Catholics aim for spiritual goals
HEADS and teachers in Catholic schools could find themselves being set spiritual as well as temporal targets for improvement as a result of new performance management policies.
The Catholic Church is to issue additional guidance on performance management to its schools, taking into account their religious ethos and mission statement.
The Department for Education and Employment has granted pound;20,000 towards printing costs, and will approve the guidance before distribution to the Church's 2,500 schools nationwide.
Oona Stannard, director of the Roman Catholic education service, said: "There is clearly a difference between us and non-voluntary-aided schools: the head of a Catholic school is also the spiritual leader of the school, and that's something that might be included.
"We hope ethos and mission will be very clearly reflected in teachers' and headteachers' performance objectives.
"It would be to do with things like worship and making sure there is strong evidence of the ethos of the school and in activities in the classroom - not just when people come together in assembly or in a few posters on the wall."
The Church of England is not following suit, saying it does not have the same level of concern about performance management.
Meanwhile, headteacers are insisting that appraisal reports be kept confidential. External advisers, brought in to help governors review their head's performance, will be required to submit logs to contractors Cambridge Education Associates. CEA, which is managing the adviser system, is expected to use the logs to monitor the new appraisal process.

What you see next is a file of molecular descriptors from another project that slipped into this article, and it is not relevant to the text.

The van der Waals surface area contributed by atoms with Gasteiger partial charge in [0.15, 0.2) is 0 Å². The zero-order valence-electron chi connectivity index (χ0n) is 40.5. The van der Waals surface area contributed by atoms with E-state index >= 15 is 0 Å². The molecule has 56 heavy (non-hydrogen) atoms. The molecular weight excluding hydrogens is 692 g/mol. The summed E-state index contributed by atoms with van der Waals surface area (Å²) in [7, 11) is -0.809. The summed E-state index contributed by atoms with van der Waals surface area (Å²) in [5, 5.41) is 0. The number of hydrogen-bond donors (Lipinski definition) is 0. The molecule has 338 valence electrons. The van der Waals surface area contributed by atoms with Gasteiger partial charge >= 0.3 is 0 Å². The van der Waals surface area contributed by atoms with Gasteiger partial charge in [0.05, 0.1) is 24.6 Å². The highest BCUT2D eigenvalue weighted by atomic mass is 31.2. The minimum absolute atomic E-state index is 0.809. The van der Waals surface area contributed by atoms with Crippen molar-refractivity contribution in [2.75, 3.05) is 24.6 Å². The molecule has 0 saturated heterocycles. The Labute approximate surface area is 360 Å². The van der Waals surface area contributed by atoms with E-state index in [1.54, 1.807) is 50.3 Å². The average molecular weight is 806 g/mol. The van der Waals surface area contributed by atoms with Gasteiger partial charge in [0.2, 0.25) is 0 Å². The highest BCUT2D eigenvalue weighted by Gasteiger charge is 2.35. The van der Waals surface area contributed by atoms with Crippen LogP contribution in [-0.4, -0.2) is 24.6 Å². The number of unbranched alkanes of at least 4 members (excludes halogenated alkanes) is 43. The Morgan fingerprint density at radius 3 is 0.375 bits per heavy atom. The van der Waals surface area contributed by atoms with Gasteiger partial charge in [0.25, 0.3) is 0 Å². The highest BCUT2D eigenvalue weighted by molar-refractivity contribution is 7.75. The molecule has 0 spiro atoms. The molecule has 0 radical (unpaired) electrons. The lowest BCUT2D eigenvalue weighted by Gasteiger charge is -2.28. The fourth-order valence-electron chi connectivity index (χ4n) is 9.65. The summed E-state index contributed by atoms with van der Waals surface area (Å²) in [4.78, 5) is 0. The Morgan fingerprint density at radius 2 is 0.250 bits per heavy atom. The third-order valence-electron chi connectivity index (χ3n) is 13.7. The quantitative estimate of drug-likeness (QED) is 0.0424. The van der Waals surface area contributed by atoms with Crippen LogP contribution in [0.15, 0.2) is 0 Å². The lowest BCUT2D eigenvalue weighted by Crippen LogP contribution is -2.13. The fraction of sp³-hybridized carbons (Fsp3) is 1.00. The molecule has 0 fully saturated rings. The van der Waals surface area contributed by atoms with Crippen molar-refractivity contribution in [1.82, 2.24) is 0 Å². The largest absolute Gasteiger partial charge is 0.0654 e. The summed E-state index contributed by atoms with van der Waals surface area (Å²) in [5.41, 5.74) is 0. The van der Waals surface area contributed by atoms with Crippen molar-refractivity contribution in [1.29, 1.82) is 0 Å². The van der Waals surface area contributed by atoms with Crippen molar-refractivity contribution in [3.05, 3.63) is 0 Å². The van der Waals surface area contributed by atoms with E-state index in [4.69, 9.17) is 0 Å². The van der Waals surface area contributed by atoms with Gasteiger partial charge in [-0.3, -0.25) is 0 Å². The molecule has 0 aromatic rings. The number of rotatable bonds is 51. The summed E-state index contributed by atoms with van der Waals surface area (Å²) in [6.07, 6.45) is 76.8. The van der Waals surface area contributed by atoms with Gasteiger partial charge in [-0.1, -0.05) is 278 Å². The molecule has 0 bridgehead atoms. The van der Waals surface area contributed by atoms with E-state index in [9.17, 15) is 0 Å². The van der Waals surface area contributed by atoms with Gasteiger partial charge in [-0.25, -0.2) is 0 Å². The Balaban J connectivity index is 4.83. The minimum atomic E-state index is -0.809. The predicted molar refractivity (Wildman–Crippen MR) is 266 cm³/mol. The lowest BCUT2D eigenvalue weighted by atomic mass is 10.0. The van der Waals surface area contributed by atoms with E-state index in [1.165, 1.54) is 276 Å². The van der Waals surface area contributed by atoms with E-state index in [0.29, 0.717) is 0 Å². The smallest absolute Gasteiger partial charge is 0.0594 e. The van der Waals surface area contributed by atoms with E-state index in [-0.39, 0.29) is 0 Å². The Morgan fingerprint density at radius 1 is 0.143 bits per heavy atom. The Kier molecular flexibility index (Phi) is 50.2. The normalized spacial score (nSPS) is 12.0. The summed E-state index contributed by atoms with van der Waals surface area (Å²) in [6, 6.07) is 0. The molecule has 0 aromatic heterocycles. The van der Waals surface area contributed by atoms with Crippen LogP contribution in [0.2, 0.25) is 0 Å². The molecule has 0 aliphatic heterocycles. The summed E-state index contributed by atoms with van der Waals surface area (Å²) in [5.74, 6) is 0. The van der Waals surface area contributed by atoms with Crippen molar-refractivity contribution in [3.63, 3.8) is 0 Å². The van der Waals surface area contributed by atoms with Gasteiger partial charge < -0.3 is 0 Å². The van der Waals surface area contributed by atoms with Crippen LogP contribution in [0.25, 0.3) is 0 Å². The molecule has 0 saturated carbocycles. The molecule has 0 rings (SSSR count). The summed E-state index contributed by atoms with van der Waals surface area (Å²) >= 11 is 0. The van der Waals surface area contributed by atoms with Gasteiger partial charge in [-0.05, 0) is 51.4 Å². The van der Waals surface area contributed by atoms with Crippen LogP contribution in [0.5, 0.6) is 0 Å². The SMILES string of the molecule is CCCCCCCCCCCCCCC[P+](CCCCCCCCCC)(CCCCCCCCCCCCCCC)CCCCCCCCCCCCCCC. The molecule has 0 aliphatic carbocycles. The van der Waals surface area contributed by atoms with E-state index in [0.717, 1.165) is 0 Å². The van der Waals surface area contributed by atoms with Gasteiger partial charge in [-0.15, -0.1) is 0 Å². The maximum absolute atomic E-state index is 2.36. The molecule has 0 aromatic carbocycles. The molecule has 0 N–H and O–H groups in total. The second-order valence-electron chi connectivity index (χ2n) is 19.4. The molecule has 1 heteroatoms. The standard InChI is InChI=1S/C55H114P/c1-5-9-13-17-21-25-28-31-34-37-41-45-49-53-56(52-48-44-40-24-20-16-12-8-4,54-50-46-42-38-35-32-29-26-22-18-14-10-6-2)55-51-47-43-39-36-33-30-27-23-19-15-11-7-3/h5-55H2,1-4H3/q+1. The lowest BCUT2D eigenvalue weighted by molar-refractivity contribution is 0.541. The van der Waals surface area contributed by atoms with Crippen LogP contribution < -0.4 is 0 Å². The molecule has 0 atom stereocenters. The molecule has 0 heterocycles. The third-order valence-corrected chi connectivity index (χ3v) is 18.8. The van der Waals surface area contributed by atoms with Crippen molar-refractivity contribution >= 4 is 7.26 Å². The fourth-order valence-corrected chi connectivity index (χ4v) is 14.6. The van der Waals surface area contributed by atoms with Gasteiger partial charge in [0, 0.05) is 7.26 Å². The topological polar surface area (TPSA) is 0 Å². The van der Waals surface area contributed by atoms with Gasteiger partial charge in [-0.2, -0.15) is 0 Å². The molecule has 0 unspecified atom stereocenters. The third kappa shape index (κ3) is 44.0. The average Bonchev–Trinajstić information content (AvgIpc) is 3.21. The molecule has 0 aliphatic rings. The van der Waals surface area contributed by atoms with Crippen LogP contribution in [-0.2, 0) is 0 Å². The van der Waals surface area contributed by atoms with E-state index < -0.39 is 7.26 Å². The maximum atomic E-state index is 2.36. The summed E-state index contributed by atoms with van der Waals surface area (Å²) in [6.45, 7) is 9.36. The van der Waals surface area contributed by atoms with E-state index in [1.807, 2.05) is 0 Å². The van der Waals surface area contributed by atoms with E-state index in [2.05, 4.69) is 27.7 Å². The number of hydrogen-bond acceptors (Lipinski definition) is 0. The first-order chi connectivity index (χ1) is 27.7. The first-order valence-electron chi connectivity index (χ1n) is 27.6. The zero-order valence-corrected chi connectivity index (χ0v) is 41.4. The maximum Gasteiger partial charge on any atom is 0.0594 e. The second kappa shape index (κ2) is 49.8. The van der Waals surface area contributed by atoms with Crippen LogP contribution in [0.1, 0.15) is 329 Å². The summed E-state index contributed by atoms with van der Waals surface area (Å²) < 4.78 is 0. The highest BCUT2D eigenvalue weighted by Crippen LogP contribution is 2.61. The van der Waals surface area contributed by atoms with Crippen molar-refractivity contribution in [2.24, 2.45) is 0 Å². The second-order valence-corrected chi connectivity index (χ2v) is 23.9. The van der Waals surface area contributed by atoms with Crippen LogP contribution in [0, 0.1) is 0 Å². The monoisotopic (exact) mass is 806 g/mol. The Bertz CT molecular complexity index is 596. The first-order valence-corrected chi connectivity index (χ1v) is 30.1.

The advisers are asked to record details of the performance management process, including whether training was available and if governors took it up; whether head and governors were clear about the purpose of key meetings; whether the governors were able to review the head's performance; the areas covered by new objectives; and how governors plan to monitor and evaluate progress against them.
Governor organisations are angry that the advisers will now be allocated to governing bodies, rather than chosen by members.
Both CEA and the DFEE insist governors will be able to choose someone else if they are not happy with their allocated adviser.
But Chris Gale, chairwoman of the National Governors' Council, said: "We are to have no choice - but will be allocated an adviser in the first instance. Never mind about their credibility with headteachers, never mind about the ethos of the school itself. So much for the governors' say."
Governors, 33 and 34
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